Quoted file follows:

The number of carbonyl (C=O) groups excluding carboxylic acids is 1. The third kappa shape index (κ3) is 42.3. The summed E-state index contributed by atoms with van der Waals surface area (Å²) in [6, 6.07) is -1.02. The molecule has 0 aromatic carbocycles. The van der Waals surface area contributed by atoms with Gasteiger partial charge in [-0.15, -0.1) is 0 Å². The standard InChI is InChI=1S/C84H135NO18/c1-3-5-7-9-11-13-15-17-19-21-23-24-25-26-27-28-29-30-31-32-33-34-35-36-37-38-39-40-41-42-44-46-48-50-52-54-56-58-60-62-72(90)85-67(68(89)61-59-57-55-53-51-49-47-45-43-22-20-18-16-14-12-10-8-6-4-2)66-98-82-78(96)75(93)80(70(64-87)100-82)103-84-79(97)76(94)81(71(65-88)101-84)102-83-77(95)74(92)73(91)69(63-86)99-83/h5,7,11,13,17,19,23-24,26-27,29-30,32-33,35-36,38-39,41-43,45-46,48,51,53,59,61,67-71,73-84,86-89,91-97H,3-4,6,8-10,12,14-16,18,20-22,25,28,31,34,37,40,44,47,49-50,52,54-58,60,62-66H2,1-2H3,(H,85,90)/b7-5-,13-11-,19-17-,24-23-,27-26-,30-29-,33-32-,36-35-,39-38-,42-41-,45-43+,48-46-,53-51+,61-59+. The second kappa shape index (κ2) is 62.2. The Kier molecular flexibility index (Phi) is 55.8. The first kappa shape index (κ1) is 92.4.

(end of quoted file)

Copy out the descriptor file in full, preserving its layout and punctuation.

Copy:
The number of carbonyl (C=O) groups excluding carboxylic acids is 1. The third kappa shape index (κ3) is 42.3. The summed E-state index contributed by atoms with van der Waals surface area (Å²) in [6, 6.07) is -1.02. The molecule has 0 aromatic carbocycles. The van der Waals surface area contributed by atoms with Gasteiger partial charge in [-0.15, -0.1) is 0 Å². The standard InChI is InChI=1S/C84H135NO18/c1-3-5-7-9-11-13-15-17-19-21-23-24-25-26-27-28-29-30-31-32-33-34-35-36-37-38-39-40-41-42-44-46-48-50-52-54-56-58-60-62-72(90)85-67(68(89)61-59-57-55-53-51-49-47-45-43-22-20-18-16-14-12-10-8-6-4-2)66-98-82-78(96)75(93)80(70(64-87)100-82)103-84-79(97)76(94)81(71(65-88)101-84)102-83-77(95)74(92)73(91)69(63-86)99-83/h5,7,11,13,17,19,23-24,26-27,29-30,32-33,35-36,38-39,41-43,45-46,48,51,53,59,61,67-71,73-84,86-89,91-97H,3-4,6,8-10,12,14-16,18,20-22,25,28,31,34,37,40,44,47,49-50,52,54-58,60,62-66H2,1-2H3,(H,85,90)/b7-5-,13-11-,19-17-,24-23-,27-26-,30-29-,33-32-,36-35-,39-38-,42-41-,45-43+,48-46-,53-51+,61-59+. The second kappa shape index (κ2) is 62.2. The Kier molecular flexibility index (Phi) is 55.8. The first kappa shape index (κ1) is 92.4.